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payn

He'll flip ya...Flip ya for real...
I agree it's not really illusionism as per the quantum ogres example, but it is IMO a contrivance; and comes across as a contrivance when done.

For example, if you're fifteen adventures into a campaign and an enchanted glaive has never crossed the PCs' path and then someone brings in a glaive-spec. Fighter, having an enchanted glaive just happen to show up in the next adventure is a bit too contrived, and comes across as such to the players - including the one that benefits. Same thing if Illusionist spellbooks suddenly start appearing in treasure right after someone brings in an Illusionist. It's obviously contrived, and annoying because it's so obviously contrived.

I prep situations, adventures, etc. as they are, and it's up to the players as to whether they find interest in them. I place treasure without regard to whether any one character (or player) will find it interesting, though occasionally I'll think "I wonder what they'll think of this if they find it" regarding some unusual item.

=======
I should note, to partly counter something I said upthread, that while I've never used random treasure tables to assign treasure in a dungeon or adventure, I do use a random item generator (a.k.a. a whacking big Excel spreadsheet) for generating "shopping lists" of what happens to be available to purchase in town this week/month/season.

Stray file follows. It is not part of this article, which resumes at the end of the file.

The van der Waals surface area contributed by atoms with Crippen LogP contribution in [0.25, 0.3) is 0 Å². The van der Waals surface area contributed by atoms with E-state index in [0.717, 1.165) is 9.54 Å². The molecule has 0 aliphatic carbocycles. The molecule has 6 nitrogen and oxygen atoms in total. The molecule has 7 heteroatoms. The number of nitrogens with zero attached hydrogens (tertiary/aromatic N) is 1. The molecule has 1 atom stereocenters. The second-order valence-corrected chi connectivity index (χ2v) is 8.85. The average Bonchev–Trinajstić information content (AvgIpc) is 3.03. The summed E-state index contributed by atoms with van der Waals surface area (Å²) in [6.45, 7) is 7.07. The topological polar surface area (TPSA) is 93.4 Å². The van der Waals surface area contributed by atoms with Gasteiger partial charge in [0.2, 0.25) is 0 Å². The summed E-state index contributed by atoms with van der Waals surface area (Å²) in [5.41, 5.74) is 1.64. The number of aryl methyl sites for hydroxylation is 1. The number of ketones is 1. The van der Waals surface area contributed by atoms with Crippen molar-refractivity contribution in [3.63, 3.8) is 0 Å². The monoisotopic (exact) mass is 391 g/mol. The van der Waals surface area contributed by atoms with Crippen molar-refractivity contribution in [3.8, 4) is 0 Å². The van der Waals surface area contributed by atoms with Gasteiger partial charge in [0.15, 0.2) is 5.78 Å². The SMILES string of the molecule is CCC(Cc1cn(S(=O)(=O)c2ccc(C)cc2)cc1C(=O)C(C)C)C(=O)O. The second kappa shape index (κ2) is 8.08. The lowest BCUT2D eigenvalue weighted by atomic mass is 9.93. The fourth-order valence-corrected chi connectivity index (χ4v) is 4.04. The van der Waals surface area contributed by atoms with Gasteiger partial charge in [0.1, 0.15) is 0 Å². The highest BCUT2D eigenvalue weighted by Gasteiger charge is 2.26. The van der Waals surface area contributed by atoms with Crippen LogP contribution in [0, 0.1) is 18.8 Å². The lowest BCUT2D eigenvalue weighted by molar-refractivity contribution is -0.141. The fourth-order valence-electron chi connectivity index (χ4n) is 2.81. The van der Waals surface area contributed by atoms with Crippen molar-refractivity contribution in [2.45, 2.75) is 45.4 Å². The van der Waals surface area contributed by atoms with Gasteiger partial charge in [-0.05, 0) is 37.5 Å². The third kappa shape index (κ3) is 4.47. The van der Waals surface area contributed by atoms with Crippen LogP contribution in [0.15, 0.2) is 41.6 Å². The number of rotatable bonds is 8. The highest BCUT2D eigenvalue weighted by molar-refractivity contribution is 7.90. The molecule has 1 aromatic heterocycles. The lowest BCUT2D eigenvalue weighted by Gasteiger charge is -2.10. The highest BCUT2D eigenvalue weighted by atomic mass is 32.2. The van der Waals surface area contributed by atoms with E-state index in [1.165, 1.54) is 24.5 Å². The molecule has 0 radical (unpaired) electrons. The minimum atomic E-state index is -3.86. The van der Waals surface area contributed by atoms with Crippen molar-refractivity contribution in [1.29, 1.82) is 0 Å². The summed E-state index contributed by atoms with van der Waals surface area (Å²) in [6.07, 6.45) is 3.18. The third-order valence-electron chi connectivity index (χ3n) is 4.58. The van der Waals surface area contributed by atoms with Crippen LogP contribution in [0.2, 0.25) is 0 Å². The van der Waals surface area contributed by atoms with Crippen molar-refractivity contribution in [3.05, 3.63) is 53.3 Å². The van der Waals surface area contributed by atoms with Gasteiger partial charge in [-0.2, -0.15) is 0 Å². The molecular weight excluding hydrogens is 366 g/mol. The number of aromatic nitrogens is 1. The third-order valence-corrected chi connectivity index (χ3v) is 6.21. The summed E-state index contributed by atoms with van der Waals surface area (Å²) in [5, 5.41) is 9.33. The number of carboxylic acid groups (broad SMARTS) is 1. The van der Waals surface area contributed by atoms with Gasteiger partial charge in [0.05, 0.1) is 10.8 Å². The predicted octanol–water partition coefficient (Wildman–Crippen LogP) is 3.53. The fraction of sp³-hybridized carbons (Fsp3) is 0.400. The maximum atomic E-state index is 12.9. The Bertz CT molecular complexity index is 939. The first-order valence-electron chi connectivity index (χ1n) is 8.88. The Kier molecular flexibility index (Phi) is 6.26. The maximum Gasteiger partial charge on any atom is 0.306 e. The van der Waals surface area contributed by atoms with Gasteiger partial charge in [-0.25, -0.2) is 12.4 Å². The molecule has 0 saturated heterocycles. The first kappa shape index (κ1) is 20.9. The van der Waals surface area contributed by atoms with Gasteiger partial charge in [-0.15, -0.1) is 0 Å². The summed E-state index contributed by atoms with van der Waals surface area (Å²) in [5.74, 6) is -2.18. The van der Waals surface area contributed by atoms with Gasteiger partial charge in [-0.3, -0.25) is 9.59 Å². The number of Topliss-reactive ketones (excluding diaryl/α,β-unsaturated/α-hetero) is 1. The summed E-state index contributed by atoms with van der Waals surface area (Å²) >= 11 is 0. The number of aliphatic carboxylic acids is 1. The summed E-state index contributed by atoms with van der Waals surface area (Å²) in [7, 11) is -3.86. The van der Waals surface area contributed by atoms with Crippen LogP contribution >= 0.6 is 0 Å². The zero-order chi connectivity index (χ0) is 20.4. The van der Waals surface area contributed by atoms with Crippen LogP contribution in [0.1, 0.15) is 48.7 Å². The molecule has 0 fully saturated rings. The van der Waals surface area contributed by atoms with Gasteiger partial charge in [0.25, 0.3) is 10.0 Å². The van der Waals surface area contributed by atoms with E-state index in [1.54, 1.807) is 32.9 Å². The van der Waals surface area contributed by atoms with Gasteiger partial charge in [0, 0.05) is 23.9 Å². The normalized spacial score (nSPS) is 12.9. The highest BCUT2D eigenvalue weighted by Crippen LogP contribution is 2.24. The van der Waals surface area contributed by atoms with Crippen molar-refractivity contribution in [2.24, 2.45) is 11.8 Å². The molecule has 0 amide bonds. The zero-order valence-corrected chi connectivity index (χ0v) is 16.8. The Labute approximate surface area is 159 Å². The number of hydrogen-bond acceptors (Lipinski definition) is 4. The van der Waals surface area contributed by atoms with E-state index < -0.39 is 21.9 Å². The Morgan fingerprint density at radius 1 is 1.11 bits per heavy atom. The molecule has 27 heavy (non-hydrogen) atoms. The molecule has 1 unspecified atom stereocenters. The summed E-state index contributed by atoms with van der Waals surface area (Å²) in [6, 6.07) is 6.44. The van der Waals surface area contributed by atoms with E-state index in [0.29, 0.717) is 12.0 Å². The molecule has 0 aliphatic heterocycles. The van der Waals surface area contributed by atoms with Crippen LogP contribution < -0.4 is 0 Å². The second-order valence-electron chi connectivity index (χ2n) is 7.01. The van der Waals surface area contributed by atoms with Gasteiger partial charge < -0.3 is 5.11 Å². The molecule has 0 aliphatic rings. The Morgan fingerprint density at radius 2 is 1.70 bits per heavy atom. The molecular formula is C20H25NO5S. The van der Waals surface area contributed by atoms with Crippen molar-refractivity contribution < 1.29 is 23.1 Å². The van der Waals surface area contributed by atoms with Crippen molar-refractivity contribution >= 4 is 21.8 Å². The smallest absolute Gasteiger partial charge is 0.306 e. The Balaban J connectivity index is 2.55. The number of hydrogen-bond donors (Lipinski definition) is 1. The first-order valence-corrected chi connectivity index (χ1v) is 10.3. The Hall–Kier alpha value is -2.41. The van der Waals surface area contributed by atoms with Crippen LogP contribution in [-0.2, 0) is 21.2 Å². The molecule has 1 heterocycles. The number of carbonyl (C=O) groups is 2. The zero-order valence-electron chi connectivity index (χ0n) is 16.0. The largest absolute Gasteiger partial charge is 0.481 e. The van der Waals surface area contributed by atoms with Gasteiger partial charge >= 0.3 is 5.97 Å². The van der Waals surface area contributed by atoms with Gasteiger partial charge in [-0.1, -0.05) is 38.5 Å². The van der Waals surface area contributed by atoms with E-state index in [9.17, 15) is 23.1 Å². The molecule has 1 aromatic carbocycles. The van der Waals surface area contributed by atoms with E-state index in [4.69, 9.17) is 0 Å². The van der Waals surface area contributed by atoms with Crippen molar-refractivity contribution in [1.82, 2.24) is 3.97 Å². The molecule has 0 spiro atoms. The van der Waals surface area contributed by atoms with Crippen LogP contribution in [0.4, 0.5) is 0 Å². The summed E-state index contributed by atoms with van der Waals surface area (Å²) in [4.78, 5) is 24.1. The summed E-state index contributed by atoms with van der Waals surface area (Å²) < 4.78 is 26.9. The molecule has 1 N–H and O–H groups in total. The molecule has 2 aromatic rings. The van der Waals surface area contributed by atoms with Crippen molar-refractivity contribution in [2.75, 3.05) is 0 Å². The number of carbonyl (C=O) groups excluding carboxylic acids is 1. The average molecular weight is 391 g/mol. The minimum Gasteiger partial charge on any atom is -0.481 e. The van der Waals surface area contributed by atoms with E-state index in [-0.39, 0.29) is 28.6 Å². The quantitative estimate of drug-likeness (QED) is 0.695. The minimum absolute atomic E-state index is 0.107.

My opinion on this has changed from edition to edition. There was a time magic items were just nice to haves that did cool things. Then, they became essential items to character progression that the game doesnt work without (which was never really communicated well to the players.) I prefer the former to the latter, which makes your take on items make sense. However, if the system assumes the latter than you are just putting the players at a disadvantage against the design of the game because of your feelings on illusionism.
 

MGibster

Legend
Illusionism is also referred to as a type of game that is governed by covert GM Force to a sufficient degree that the GM effectively has claimed control over the trajectory of play.